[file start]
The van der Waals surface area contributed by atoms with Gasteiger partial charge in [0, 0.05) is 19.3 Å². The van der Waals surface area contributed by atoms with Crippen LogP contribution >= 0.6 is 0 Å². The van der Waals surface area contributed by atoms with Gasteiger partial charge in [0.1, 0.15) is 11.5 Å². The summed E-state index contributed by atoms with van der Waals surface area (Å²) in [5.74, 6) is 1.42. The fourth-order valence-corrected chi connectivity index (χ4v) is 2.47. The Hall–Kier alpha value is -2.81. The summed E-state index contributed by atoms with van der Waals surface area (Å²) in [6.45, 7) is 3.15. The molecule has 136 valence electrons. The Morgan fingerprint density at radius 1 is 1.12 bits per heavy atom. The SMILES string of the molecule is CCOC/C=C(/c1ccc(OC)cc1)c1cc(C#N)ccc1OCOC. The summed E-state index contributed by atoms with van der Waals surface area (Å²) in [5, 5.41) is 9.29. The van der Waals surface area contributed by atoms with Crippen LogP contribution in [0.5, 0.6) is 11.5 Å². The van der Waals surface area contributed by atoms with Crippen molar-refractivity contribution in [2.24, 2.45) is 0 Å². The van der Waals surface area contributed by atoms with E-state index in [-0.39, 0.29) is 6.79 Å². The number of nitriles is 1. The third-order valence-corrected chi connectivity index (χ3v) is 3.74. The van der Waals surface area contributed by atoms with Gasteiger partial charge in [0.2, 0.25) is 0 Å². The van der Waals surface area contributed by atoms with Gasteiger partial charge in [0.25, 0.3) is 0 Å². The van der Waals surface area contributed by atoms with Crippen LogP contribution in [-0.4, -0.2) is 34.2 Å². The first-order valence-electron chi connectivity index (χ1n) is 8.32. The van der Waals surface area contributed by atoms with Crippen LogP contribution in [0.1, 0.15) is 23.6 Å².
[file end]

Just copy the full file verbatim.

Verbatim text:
The van der Waals surface area contributed by atoms with Gasteiger partial charge in [0, 0.05) is 19.3 Å². The van der Waals surface area contributed by atoms with Crippen LogP contribution >= 0.6 is 0 Å². The van der Waals surface area contributed by atoms with Gasteiger partial charge in [0.1, 0.15) is 11.5 Å². The summed E-state index contributed by atoms with van der Waals surface area (Å²) in [5.74, 6) is 1.42. The fourth-order valence-corrected chi connectivity index (χ4v) is 2.47. The Hall–Kier alpha value is -2.81. The summed E-state index contributed by atoms with van der Waals surface area (Å²) in [6.45, 7) is 3.15. The molecule has 136 valence electrons. The Morgan fingerprint density at radius 1 is 1.12 bits per heavy atom. The SMILES string of the molecule is CCOC/C=C(/c1ccc(OC)cc1)c1cc(C#N)ccc1OCOC. The summed E-state index contributed by atoms with van der Waals surface area (Å²) in [5, 5.41) is 9.29. The van der Waals surface area contributed by atoms with Crippen LogP contribution in [0.5, 0.6) is 11.5 Å². The van der Waals surface area contributed by atoms with Crippen molar-refractivity contribution in [2.24, 2.45) is 0 Å². The van der Waals surface area contributed by atoms with E-state index in [-0.39, 0.29) is 6.79 Å². The number of nitriles is 1. The third-order valence-corrected chi connectivity index (χ3v) is 3.74. The van der Waals surface area contributed by atoms with Gasteiger partial charge in [0.2, 0.25) is 0 Å². The van der Waals surface area contributed by atoms with Gasteiger partial charge in [0.25, 0.3) is 0 Å². The van der Waals surface area contributed by atoms with Crippen LogP contribution in [-0.4, -0.2) is 34.2 Å². The first-order valence-electron chi connectivity index (χ1n) is 8.32. The van der Waals surface area contributed by atoms with Crippen LogP contribution in [0.1, 0.15) is 23.6 Å².